This is what it's really like to be an NHS GP right now

Conditions once treated in hospitals are now dealt with in primary care to save money, and GPs have a growing responsibility to deliver the same quality of care but with effectively fewer resources

Damien Ridge
Wednesday 10 May 2017 11:08
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A new study has revealed the pressure GP surgeries are under
A new study has revealed the pressure GP surgeries are under

Recently, the GP I have been seeing through the “first available doctor” phone system seemed, on the surface, disinterested and emotionally cut off. This was not my usual experience, and I wondered what could have caused such a shift in approach and outward appearance. Patients want to be seen as people, heard, treated with respect, and receive treatment that is tailored to their particular needs – and I was sure that my GP didn’t go into medicine wanting to work in this way.

Until recently, I hadn’t considered that my GP might be experiencing unprecedented pressure. Our research, which has just been published in the British Journal of General Practice, suggests that GPs have hunkered down and gone into a kind of “atomised” isolation.

The study talked to a range of GPs about what it was really like working in the NHS at this present time. The stories we heard gave a compelling insight into just how difficult things have become.

With the new GP Contract in 2004, General Practice entered an era in which practices thrived. Incomes for GPs were comparable to those of similarly qualified hospital doctors, practices had the funding they needed to provide a good service to their patients, and young GPs were queuing up to take on partnership roles in practices.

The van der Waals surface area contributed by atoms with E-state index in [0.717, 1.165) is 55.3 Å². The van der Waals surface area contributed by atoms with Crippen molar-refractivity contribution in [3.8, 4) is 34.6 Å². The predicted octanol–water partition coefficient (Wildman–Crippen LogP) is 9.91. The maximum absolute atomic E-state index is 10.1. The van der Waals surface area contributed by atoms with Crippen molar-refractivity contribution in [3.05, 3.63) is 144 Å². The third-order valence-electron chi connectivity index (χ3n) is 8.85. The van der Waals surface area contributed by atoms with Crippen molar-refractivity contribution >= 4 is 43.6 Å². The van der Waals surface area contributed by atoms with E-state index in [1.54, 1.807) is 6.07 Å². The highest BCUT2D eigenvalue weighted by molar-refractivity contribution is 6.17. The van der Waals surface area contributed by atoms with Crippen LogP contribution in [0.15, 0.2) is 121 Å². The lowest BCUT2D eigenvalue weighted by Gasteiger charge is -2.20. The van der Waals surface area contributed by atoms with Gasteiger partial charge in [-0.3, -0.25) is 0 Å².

But the devil is always in the detail. The contract also ushered in a new era where the autonomy, status and income enjoyed by GPs was chipped away at over the next decade. Jeremy Hunt has stated that this was “penance” for the 2004 contract.

Our study suggests that the cycle of performance management and monitoring of consultations (where GPs have to jump through “hoops” for scarcer and scarcer public sector resources) makes it ever more difficult for GPs to do what most came into medicine to do – care for patients.

One GP said: “It's becoming very Big Brother… especially general practice, about what we have to do in order to earn money and look after people…Obviously guidelines and protocols are really useful and we need those, especially as things become more complex. But that's squeezing out just the relational aspect of general practice, which is a lot of the time what people need and where help and healing really happens…”

In addition, the management of complex health conditions in general practice has increased due to an ageing population, and because conditions once treated in hospitals are now dealt with in primary care to save money. GPs have a growing responsibility to deliver the same quality of care but with effectively fewer resources. There is increased patient demand for appointments and all the while GPs must attempt to safely see one patient every 10 minutes, and somehow follow-up all the paperwork, phone calls and after care that those consultations generate. One GP summed this up as, “Oh dear, is this going to be a two wee day or a one wee day?”